10:22 PM PDT on Thursday, September 22, 2011

BY DUANE W. GANG
STAFF WRITER
dgang@pe.com

PDF: Read Bill Luna’s resignation letter as Riverside County CEO

Riverside County supervisors accepted the resignation of CEO Bill Luna on Thursday and are expected to hire a search firm next week to help find a new top executive.

Luna, 57, has been county executive officer since 2008, serving at a time when county leaders struggled with balancing budgets amid plummeting revenues.

He won praise from supervisors for leading the county during a time of economic turmoil. But Luna also has clashed with elected officials when they have been reluctant to make the cuts he said were necessary for the county to avoid spending more than it takes in.

Luna offered to resign last week immediately after a heated budget debate among supervisors.

He followed up with a formal resignation letter two days later, on Sept. 15, and supervisors in a special closed-session meeting Thursday voted 4-0 vote to accept his departure. Luna’s resignation becomes effective Oct. 4.

“There is a time to go,” Supervisor Jeff Stone said Thursday. “I think the board saw fit that there needs to be a change of leadership as we enter what will be one of the most challenging fiscal years to come.”

Luna did not provide reasons for his resignation in his letter and did not respond to interview requests. In a statement released through county spokesman Ray Smith, Luna said that after nearly 30 years with the county, “it is the right time in my life to look ahead.”

“The county still faces difficult financial decisions but the budget has been adopted for the coming year, a step I wanted to be sure about before making this move,” Luna said. “I want to thank the Board of Supervisors and my co-workers for their efforts and their support. I wish you well.”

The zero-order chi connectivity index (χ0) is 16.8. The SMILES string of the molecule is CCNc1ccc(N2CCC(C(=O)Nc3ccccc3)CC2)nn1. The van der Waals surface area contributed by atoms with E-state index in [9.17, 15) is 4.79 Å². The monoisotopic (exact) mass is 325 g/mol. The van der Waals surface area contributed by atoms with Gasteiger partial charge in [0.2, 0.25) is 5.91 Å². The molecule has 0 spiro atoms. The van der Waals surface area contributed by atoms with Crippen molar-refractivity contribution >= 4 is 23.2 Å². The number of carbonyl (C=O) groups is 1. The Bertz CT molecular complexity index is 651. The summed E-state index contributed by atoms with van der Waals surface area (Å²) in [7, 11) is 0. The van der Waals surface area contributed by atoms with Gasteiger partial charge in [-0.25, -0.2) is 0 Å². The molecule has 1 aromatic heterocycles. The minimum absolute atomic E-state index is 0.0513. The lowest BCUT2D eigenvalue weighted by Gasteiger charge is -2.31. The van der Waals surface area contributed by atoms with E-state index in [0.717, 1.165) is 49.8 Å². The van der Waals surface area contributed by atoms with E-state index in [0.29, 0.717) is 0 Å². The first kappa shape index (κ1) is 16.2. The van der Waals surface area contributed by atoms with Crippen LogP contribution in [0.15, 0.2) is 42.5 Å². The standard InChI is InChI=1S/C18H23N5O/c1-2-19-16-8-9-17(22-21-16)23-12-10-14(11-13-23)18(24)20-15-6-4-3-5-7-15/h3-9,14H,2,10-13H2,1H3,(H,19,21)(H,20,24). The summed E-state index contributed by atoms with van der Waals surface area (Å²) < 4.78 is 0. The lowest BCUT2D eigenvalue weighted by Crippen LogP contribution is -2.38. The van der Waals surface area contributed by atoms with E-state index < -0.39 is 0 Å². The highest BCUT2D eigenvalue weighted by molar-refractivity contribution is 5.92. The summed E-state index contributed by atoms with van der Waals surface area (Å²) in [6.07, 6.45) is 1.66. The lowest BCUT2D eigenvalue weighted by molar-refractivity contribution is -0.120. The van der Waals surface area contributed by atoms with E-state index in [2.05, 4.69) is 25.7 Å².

Long Career

Luna began his career with the county in 1982 and has served in a number of departments, including a stint as finance director and an assistant county executive officer.

As CEO, Luna earns $275,545 a year. Once Luna decides to draw retirement from the California Public Employees Retirement System, he could expect to receive about $258,000 a year in pension benefits, making him one of the county’s highest-paid retirees.

Retired County Executive Officer Larry Parrish — Luna’s immediate predecessor — has agreed to serve in the post until a replacement is found.

Parrish, who receives an annual pension of more than $235,000, will work without pay for three months, Smith said.

“We are not going to miss a beat here,” board Chairman Bob Buster said.

“I hope, and I think, we can accomplish transition to a new permanent CEO quickly,” Buster said. “We have too many other uncertainties to have that linger over our heads for long.”

In addition to grappling with finances, county officials are negotiating labor contracts with a host of employee organizations.

DROPPING REVENUES

The county’s finances have dominated Luna’s three years as CEO. The county’s discretionary revenue, which funds basic services such as police and fire protection, has dropped by $200 million since fiscal 2006-2007.

Supervisors approved the county’s final budget for the current fiscal year on Sept. 13. The spending plan relies heavily on reserves and other one-time funding.

But the budget does not follow through on Luna’s initial two-year plan to permanently align ongoing expenses with revenues. The county faces another $80 million budget gap for next fiscal year.

At the Sept. 13 meeting, Luna told supervisors the county must take steps to reduce expenses, including possible layoffs.

“We have to shrink the size of the government that we have,” he said. “The revenue is inadequate to support it.”

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